arents of high school juniors everywhere are gearing up to hit the road over spring break to visit colleges of interest to their teenagers. While families can get a tremendous amount of valuable college information online, even in today’s Internet age, there’s no substitute for an in-person visit to get a true feel for an institution, its campus and its students.
Organizing a college tour road trip can be a daunting task for parents. Which schools should be visited? How many schools? How do you make the most out of a campus tour? Here are some tips for organizing a spring break college road trip that parents and students alike will give an “A.”
Cast a wide net
If you and your teenager haven’t already done so, start by putting together a big list of potential schools of interest – up to 20 schools – for further investigation and research. Carefully consider a wide range of selection criteria, such as geographic location, rural/suburban/urban campus setting, size of student enrollment, religious affiliation, academic strengths and offerings, and athletic programs, among others. Include a range of “dream,” “target” and “safety” schools.
Finalize your target list
Once you have your initial pool of possible school targets, narrow that list to a more realistic number of schools to visit – schools that meet the criteria for your teen and your family. Fine tuning your list can largely be done by visiting schools’ websites, reviewing college guides from the library or bookstore and, of course, by working with your teen’s school guidance counselor. Other students, friends and family members can also offer invaluable insight.
Get test prep support
If you take a school off of your teen’s final target list because his or her SAT or ACT test scores aren’t in that school’s typical accepted student range – or you’re afraid they won’t be – consider obtaining SAT/ACT test prep support. For many students, skills can be mastered to raise test scores in as little as four to eight weeks.
Visit while college
is in session
Every family’s final “visit” list of schools is different. Some travel to 12 or more campuses while others only a handful. Based on the geography of your target tour list, you may wind up making a few road trips – perhaps one over spring break and then one or two long weekend treks. Regardless of how many campuses you visit, make sure to schedule your visits while college is in session and students are attending classes. Be sure to call ahead and check on tour times, dates offices are closed, and visit/interview policies. If spring proves problematic because your target schools have spring break the same week your teen does, fall of senior year is also an ideal time to visit.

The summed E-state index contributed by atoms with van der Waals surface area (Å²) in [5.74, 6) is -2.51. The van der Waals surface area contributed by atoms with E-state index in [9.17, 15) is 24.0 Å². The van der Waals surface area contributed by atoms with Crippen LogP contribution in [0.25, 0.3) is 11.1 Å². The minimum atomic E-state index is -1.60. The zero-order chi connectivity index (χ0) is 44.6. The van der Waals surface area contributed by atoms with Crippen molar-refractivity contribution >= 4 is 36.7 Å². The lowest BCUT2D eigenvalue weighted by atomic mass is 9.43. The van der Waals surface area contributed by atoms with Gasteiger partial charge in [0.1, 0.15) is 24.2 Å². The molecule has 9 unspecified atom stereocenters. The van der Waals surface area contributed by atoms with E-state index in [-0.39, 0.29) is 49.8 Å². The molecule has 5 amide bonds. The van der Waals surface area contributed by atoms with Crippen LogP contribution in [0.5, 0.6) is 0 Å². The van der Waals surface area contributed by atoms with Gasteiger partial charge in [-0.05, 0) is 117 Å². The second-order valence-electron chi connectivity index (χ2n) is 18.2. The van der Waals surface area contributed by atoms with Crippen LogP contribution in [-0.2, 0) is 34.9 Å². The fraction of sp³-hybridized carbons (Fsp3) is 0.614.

Be sure to make long trips efficient by planning several visits along the route. Figure out driving distances between schools so you and your teenager can determine which schools to visit on the same day. When you have a tentative itinerary, you and your child can begin calling colleges to schedule the visits. Be sure to reserve in advance official campus tours, and/or interviews with the admissions office, coaches or professors. Make your appointment calls at least two weeks in advance of your target visit date.
Encourage your teen to ask as many questions as possible – and ask different people the same questions to see if you get different answers. In addition to the official tour guide, speak to representatives based on topics of interest to your student. See if you can speak with a professor and/or student from your teen’s intended major. Now is your – and your teenager’s – time to determine if this learning environment is right for your family.
Get the ‘inside skinny’
Official campus tours are almost always 30-60-minute student-led affairs that give a good overview of the college, its facilities, academic offerings and student life. They’re a good place to start, but see if you can get some unofficial information too. Is there a recent graduate of your teen’s school enrolled – if so, have coffee with him or her. If your teen is an athlete, musician, artist or has another special interest, call in advance to arrange a meeting with the relevant faculty members.
Eat and stay on campus
What teenager doesn’t place a high priority on food? Most schools allow visitors to eat on campus; so eat in the dining hall or other on-campus eating establishments to give your teen a firsthand “taste” of the school’s food. Likewise, if you need overnight lodging, consider allowing your teenager to stay in a dorm. Even if you don’t know a student with whom your child can stay, many schools will arrange for your teen to stay overnight with a current student – if you call in advance.
Create a photo diary
Believe it or not, once your family arrives home from your college tour road trip, the campuses may start to blur together – especially if you visit numerous schools. Use your digital camera to take a lot of photos and videos during your visits to create a record of each school.
Patrick McNamara is the owner and executive director at Sylvan Learning of Albany and Clifton Park. For more information, visit SylvanLearning.com.